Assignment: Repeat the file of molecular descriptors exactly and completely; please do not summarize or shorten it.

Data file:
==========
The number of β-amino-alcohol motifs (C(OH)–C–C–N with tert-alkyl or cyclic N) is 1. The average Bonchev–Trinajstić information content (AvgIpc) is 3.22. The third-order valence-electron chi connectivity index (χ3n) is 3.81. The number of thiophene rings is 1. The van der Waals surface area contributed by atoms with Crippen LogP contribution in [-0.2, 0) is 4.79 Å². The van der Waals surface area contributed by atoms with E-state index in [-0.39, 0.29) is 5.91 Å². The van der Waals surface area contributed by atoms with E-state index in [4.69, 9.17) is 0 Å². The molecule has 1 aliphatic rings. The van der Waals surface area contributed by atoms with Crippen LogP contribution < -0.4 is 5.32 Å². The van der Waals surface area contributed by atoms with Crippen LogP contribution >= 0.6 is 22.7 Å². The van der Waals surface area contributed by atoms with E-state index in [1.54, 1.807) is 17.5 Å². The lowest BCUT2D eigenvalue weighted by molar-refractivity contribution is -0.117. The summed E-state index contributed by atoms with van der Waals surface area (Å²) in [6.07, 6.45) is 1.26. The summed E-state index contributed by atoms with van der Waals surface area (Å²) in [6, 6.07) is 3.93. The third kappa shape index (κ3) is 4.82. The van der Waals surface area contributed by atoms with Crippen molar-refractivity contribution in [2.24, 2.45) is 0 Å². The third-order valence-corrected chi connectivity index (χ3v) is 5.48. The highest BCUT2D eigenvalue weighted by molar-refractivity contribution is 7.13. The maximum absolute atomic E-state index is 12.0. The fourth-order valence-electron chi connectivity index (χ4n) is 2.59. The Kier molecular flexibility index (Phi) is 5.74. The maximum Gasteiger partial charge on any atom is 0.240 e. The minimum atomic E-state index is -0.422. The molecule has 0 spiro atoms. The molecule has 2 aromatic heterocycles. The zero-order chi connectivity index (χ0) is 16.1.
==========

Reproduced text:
The number of β-amino-alcohol motifs (C(OH)–C–C–N with tert-alkyl or cyclic N) is 1. The average Bonchev–Trinajstić information content (AvgIpc) is 3.22. The third-order valence-electron chi connectivity index (χ3n) is 3.81. The number of thiophene rings is 1. The van der Waals surface area contributed by atoms with Crippen LogP contribution in [-0.2, 0) is 4.79 Å². The van der Waals surface area contributed by atoms with E-state index in [-0.39, 0.29) is 5.91 Å². The van der Waals surface area contributed by atoms with E-state index in [4.69, 9.17) is 0 Å². The molecule has 1 aliphatic rings. The van der Waals surface area contributed by atoms with Crippen LogP contribution < -0.4 is 5.32 Å². The van der Waals surface area contributed by atoms with Crippen LogP contribution >= 0.6 is 22.7 Å². The van der Waals surface area contributed by atoms with E-state index in [1.54, 1.807) is 17.5 Å². The lowest BCUT2D eigenvalue weighted by molar-refractivity contribution is -0.117. The summed E-state index contributed by atoms with van der Waals surface area (Å²) in [6.07, 6.45) is 1.26. The summed E-state index contributed by atoms with van der Waals surface area (Å²) in [6, 6.07) is 3.93. The third kappa shape index (κ3) is 4.82. The van der Waals surface area contributed by atoms with Crippen molar-refractivity contribution in [2.24, 2.45) is 0 Å². The third-order valence-corrected chi connectivity index (χ3v) is 5.48. The highest BCUT2D eigenvalue weighted by molar-refractivity contribution is 7.13. The maximum absolute atomic E-state index is 12.0. The fourth-order valence-electron chi connectivity index (χ4n) is 2.59. The Kier molecular flexibility index (Phi) is 5.74. The maximum Gasteiger partial charge on any atom is 0.240 e. The minimum atomic E-state index is -0.422. The molecule has 0 spiro atoms. The molecule has 2 aromatic heterocycles. The zero-order chi connectivity index (χ0) is 16.1.